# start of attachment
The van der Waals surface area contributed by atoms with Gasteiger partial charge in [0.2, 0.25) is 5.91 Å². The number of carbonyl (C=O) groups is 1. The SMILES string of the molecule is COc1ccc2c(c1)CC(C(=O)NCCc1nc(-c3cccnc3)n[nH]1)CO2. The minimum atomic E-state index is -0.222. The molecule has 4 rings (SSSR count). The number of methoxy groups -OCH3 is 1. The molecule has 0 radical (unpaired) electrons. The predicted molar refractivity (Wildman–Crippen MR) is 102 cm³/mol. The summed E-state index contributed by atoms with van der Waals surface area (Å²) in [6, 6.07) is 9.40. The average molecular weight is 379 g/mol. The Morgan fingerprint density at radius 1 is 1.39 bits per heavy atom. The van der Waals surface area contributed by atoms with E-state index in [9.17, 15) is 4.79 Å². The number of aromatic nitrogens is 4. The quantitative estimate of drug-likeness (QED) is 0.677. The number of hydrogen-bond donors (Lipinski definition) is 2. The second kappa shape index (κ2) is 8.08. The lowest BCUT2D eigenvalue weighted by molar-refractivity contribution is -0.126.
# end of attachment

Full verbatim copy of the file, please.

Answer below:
The van der Waals surface area contributed by atoms with Gasteiger partial charge in [0.2, 0.25) is 5.91 Å². The number of carbonyl (C=O) groups is 1. The SMILES string of the molecule is COc1ccc2c(c1)CC(C(=O)NCCc1nc(-c3cccnc3)n[nH]1)CO2. The minimum atomic E-state index is -0.222. The molecule has 4 rings (SSSR count). The number of methoxy groups -OCH3 is 1. The molecule has 0 radical (unpaired) electrons. The predicted molar refractivity (Wildman–Crippen MR) is 102 cm³/mol. The summed E-state index contributed by atoms with van der Waals surface area (Å²) in [6, 6.07) is 9.40. The average molecular weight is 379 g/mol. The Morgan fingerprint density at radius 1 is 1.39 bits per heavy atom. The van der Waals surface area contributed by atoms with E-state index in [9.17, 15) is 4.79 Å². The number of aromatic nitrogens is 4. The quantitative estimate of drug-likeness (QED) is 0.677. The number of hydrogen-bond donors (Lipinski definition) is 2. The second kappa shape index (κ2) is 8.08. The lowest BCUT2D eigenvalue weighted by molar-refractivity contribution is -0.126.